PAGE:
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Rose Ann Heisel
Rose Ann Heisel
Martial arts came to my rescue as a physical and mental therapy, shortly after having two total knee replacements. If I did nothing it would be more crippling physically and emotionally for me, so getting started was really the first big step to recovery.

Haidong Gumdo, a Korean art form, means, "the way of the Korean sword." It fit my personality, and was low impact. The Koreans had a philosophy: Practicing Gumdo would make one feel better and add happiness and longevity to one's life. Gumdo creates patience. It takes time, just like it takes time to heal. Make no mistake, this practice started off as a physical chore and became a weekly fix that offered spiritual challenges, too.

I discovered the soul of myself as a woman in the martial arts. I developed a warrior's spirit of strength and determination. Gumdo was an easy outlet to release daily frustrations by swinging a sword. Yet, I was humbled by a sword system so powerful that it was practiced for centuries and passed down from warrior to warrior. Now a modern sword class allows us to take from it what we need to face the everyday challenges in our lives.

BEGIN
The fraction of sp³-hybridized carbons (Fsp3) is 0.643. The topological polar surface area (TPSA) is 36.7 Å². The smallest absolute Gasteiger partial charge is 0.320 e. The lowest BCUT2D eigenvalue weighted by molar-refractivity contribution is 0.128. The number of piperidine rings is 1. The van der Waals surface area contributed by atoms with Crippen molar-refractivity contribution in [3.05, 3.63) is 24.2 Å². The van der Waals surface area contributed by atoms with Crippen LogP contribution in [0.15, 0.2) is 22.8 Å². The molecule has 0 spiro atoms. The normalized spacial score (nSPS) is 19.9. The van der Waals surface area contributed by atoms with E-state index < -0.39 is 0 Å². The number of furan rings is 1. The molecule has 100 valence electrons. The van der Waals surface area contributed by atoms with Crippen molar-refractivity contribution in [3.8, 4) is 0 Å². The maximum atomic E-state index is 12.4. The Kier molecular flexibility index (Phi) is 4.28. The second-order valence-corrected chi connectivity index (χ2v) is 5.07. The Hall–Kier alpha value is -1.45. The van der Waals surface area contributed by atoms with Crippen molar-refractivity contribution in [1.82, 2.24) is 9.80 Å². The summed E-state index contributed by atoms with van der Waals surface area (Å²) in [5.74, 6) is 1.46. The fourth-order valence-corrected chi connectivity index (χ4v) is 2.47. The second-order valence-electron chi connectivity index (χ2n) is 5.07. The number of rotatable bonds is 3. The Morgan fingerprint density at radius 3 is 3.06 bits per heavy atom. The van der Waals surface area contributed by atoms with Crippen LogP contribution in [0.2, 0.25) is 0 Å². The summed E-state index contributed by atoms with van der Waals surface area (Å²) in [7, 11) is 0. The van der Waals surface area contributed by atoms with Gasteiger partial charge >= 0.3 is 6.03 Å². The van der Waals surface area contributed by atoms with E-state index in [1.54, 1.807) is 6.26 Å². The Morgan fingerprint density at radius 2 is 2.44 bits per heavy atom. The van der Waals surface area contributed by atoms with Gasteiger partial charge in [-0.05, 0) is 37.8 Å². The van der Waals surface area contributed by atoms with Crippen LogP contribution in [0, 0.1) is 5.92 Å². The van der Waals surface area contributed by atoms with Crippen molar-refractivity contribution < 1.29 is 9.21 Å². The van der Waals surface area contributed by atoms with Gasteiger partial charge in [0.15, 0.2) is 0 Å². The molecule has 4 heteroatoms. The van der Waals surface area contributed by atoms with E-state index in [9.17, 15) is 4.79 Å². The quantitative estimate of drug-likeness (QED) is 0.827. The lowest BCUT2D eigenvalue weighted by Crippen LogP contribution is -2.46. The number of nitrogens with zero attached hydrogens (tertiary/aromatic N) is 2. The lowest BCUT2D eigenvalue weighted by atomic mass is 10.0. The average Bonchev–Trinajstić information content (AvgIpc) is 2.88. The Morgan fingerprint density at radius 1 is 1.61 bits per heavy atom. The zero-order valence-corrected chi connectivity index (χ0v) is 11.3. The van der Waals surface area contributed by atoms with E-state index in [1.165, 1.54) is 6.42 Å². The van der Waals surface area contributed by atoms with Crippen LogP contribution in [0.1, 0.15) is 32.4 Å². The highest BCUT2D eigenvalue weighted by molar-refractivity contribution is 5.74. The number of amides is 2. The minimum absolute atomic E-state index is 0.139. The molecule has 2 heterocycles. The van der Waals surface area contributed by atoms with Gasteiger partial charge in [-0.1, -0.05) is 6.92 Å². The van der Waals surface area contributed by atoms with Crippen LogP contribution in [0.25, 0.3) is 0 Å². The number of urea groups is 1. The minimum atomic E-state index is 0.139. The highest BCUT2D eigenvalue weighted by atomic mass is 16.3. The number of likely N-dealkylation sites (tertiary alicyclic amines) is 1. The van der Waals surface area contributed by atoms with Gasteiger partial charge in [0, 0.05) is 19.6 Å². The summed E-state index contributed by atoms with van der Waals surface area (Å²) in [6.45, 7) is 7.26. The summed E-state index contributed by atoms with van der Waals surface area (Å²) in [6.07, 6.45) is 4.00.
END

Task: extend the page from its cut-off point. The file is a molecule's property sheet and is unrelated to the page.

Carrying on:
When I taught Gumdo in community education classes in Buffalo and Monticello, I learned that Minnesota women are more than capable of excelling in the male-dominated world of martial arts. If your goal is to feel ready for whatever life might throw your way, sample Gumdo. This sport draws upon real battlefield techniques, something every woman needs in her arsenal of daily living.

Rose Ann Heisel is a martial arts enthusiast, dog groomer and freelance writer. She lives in Buffalo, Minn.

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